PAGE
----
How Umbro silently influenced the career of one Professional Footballer in the United States.
Perhaps the most underrated incubator of American footballers in the past thirty years has been the suburban backyard. In the 1990s, my personal, secluded patch of heaven in Littleton, Colorado was transformed by my imagination into colossal stadiums with thousands of screaming supporters. The backyard became the scene of childlike reenactments of the prolific accomplishments of my football idols.
The stage was set. A narrow, grassed corridor lined by a fence on one side (the #7 on the pitch) and interrupted by an imposing tree and large flower pot acting as stolid defenders attempting to steal my glory. My makeshift, duct-taped metal goal stood battered at the end of the yard with holes throughout the mangled net rendering it useless. In the end, all I needed for backyard fame was the frame.
What I didn’t realize at the time was the regular, yet hidden presence of Umbro in my backyard fantasies. Before it was an asinine thing to do in the hallways of high schools across America, popping the shirt collar was revolutionized and made swanky by the radical Eric Cantona. Lifting my Manchester United collar with both hands and muttering in broken French, “au revoir” I would blast the ball into the net as if the devil himself were trying to keep it out.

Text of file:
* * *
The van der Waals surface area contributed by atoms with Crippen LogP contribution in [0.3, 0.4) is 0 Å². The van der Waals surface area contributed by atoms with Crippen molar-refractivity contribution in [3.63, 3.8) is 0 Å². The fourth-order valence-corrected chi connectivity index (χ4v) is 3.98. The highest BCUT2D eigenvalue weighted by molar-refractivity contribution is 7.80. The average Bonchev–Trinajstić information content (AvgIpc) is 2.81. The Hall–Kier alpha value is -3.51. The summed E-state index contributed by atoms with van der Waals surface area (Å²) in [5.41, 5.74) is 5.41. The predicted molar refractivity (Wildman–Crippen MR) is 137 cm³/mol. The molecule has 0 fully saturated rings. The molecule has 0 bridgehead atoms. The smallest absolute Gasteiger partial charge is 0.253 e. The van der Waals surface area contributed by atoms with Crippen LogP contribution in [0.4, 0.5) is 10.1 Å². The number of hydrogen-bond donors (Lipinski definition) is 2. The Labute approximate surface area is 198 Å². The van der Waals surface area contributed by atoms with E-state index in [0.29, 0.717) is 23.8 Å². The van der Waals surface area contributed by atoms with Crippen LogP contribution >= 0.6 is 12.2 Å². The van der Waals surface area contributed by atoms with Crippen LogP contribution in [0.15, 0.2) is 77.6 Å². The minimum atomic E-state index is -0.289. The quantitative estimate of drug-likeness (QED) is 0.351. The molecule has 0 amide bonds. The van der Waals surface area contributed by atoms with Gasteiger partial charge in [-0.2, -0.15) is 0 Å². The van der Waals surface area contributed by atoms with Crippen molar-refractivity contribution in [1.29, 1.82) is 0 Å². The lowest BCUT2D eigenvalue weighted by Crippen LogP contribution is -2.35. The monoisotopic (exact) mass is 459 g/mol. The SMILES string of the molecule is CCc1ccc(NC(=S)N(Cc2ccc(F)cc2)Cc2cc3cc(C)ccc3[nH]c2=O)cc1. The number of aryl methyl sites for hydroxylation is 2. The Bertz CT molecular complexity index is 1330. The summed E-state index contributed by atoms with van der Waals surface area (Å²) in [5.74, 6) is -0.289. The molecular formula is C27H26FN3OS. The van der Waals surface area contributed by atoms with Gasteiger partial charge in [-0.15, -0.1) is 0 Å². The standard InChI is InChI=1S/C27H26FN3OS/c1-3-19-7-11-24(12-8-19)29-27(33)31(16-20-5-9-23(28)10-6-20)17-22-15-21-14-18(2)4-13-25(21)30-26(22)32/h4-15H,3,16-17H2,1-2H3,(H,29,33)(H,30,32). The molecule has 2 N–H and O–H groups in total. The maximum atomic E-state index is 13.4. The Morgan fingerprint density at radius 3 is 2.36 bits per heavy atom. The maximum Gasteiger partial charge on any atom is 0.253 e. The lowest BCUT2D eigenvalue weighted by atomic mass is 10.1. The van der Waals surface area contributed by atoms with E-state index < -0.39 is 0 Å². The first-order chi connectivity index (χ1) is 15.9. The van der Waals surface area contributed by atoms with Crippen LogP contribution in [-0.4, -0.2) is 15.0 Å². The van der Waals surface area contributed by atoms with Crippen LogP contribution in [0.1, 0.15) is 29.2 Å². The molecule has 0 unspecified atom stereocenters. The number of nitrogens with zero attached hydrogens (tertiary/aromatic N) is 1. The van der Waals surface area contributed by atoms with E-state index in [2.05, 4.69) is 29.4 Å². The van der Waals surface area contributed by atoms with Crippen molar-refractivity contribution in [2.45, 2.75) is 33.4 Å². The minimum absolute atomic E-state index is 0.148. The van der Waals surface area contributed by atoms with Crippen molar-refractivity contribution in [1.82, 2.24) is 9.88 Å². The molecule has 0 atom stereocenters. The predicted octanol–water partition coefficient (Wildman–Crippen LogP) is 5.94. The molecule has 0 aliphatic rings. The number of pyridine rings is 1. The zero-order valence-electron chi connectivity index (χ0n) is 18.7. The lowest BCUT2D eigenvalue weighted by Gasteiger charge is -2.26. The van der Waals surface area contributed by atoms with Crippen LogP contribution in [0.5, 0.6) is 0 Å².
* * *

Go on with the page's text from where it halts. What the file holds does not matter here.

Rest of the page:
Friends came over to play creating more game-like scenarios. Throwing in a Chumbawamba CD in the Boombox, we invented our own stadium ambience. Sometimes the girls from the neighborhood came to watch from the porch while us pubescent boys pretended they were our Spice Girl sweethearts. I jumped in goal with a flashy, neon XL jersey and pretended to be the great Jorge Campos playing the role of Sweeper-Keeper.
This was the pre-Beckhamian era when jersey sponsors were just as notorious and important as boot sponsors. Boys in the backyard celebrated by ripping off their shirts like Ryan Giggs in the ‘99 FA Cup Final while aspiring to someday have the woolly chest hair of our favorite Welshman. My personal favorite was Michael Owen’s “rubbing of the hands” celebration, which he famously debuted while wearing Umbro boots.
Now, as a sponsored Umbro athlete, I play in stadiums filled with thousands of actual supporters. My beloved wife (who I knew in those backyard days) is now in the stands and the goal nets aren’t frayed. And yet it remains, the classic, ever-present Umbro brand has been one of the quiet influences throughout my football career.